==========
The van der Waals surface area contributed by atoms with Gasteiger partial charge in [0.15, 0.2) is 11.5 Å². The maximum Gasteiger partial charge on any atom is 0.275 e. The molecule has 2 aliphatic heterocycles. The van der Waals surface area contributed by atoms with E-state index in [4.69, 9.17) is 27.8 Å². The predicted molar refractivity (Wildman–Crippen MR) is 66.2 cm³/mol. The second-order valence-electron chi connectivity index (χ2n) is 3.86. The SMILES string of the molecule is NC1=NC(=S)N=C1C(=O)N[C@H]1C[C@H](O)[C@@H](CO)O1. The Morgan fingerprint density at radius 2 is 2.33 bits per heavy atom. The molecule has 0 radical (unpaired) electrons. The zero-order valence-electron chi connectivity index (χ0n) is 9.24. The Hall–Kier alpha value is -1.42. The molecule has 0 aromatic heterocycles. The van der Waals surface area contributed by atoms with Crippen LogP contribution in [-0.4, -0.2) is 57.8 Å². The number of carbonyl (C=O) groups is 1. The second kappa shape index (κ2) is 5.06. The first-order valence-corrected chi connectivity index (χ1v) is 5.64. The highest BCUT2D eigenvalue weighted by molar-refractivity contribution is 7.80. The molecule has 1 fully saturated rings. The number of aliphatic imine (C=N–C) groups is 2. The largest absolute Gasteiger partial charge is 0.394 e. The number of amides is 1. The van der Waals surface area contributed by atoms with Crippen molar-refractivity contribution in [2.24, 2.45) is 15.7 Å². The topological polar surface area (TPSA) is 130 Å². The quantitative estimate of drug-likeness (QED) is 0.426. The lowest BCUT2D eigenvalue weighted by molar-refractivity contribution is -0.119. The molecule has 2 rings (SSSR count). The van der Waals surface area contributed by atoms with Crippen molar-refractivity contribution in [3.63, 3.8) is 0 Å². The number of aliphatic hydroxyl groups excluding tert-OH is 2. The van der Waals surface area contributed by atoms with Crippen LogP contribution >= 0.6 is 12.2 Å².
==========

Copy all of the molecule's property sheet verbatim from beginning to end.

The van der Waals surface area contributed by atoms with Gasteiger partial charge in [0.15, 0.2) is 11.5 Å². The maximum Gasteiger partial charge on any atom is 0.275 e. The molecule has 2 aliphatic heterocycles. The van der Waals surface area contributed by atoms with E-state index in [4.69, 9.17) is 27.8 Å². The predicted molar refractivity (Wildman–Crippen MR) is 66.2 cm³/mol. The second-order valence-electron chi connectivity index (χ2n) is 3.86. The SMILES string of the molecule is NC1=NC(=S)N=C1C(=O)N[C@H]1C[C@H](O)[C@@H](CO)O1. The Morgan fingerprint density at radius 2 is 2.33 bits per heavy atom. The molecule has 0 radical (unpaired) electrons. The zero-order valence-electron chi connectivity index (χ0n) is 9.24. The Hall–Kier alpha value is -1.42. The molecule has 0 aromatic heterocycles. The van der Waals surface area contributed by atoms with Crippen LogP contribution in [-0.4, -0.2) is 57.8 Å². The number of carbonyl (C=O) groups is 1. The second kappa shape index (κ2) is 5.06. The first-order valence-corrected chi connectivity index (χ1v) is 5.64. The highest BCUT2D eigenvalue weighted by molar-refractivity contribution is 7.80. The molecule has 1 fully saturated rings. The number of aliphatic imine (C=N–C) groups is 2. The largest absolute Gasteiger partial charge is 0.394 e. The number of amides is 1. The van der Waals surface area contributed by atoms with Crippen molar-refractivity contribution in [2.24, 2.45) is 15.7 Å². The topological polar surface area (TPSA) is 130 Å². The quantitative estimate of drug-likeness (QED) is 0.426. The lowest BCUT2D eigenvalue weighted by molar-refractivity contribution is -0.119. The molecule has 2 rings (SSSR count). The van der Waals surface area contributed by atoms with Crippen molar-refractivity contribution in [3.63, 3.8) is 0 Å². The number of aliphatic hydroxyl groups excluding tert-OH is 2. The van der Waals surface area contributed by atoms with Crippen LogP contribution >= 0.6 is 12.2 Å².